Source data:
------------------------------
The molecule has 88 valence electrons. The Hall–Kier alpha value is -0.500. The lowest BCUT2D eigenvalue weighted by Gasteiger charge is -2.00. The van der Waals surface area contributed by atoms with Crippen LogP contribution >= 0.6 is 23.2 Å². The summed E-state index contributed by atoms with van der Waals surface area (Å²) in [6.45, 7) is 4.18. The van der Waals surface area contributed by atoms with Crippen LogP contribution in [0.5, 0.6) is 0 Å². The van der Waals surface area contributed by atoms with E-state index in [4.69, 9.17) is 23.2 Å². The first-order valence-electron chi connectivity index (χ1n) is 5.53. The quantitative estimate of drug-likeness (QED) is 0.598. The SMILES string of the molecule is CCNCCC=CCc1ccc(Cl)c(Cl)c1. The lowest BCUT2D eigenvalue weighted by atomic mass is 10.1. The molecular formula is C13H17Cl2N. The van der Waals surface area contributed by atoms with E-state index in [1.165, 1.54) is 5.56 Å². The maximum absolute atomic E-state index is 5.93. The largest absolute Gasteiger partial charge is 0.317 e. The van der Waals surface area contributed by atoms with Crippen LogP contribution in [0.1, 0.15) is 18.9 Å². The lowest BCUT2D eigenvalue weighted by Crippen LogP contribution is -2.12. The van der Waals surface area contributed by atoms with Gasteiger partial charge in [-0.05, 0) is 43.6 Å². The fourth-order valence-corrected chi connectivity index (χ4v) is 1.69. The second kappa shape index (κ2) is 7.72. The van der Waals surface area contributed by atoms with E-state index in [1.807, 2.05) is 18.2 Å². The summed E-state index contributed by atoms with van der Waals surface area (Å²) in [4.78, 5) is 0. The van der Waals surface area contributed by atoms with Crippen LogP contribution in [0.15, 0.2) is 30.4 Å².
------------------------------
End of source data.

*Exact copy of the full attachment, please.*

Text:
The molecule has 88 valence electrons. The Hall–Kier alpha value is -0.500. The lowest BCUT2D eigenvalue weighted by Gasteiger charge is -2.00. The van der Waals surface area contributed by atoms with Crippen LogP contribution >= 0.6 is 23.2 Å². The summed E-state index contributed by atoms with van der Waals surface area (Å²) in [6.45, 7) is 4.18. The van der Waals surface area contributed by atoms with Crippen LogP contribution in [0.5, 0.6) is 0 Å². The van der Waals surface area contributed by atoms with E-state index in [4.69, 9.17) is 23.2 Å². The first-order valence-electron chi connectivity index (χ1n) is 5.53. The quantitative estimate of drug-likeness (QED) is 0.598. The SMILES string of the molecule is CCNCCC=CCc1ccc(Cl)c(Cl)c1. The lowest BCUT2D eigenvalue weighted by atomic mass is 10.1. The molecular formula is C13H17Cl2N. The van der Waals surface area contributed by atoms with E-state index in [1.165, 1.54) is 5.56 Å². The maximum absolute atomic E-state index is 5.93. The largest absolute Gasteiger partial charge is 0.317 e. The van der Waals surface area contributed by atoms with Crippen LogP contribution in [0.1, 0.15) is 18.9 Å². The lowest BCUT2D eigenvalue weighted by Crippen LogP contribution is -2.12. The van der Waals surface area contributed by atoms with Gasteiger partial charge in [-0.05, 0) is 43.6 Å². The fourth-order valence-corrected chi connectivity index (χ4v) is 1.69. The second kappa shape index (κ2) is 7.72. The van der Waals surface area contributed by atoms with E-state index in [1.807, 2.05) is 18.2 Å². The summed E-state index contributed by atoms with van der Waals surface area (Å²) in [4.78, 5) is 0. The van der Waals surface area contributed by atoms with Crippen LogP contribution in [0.15, 0.2) is 30.4 Å².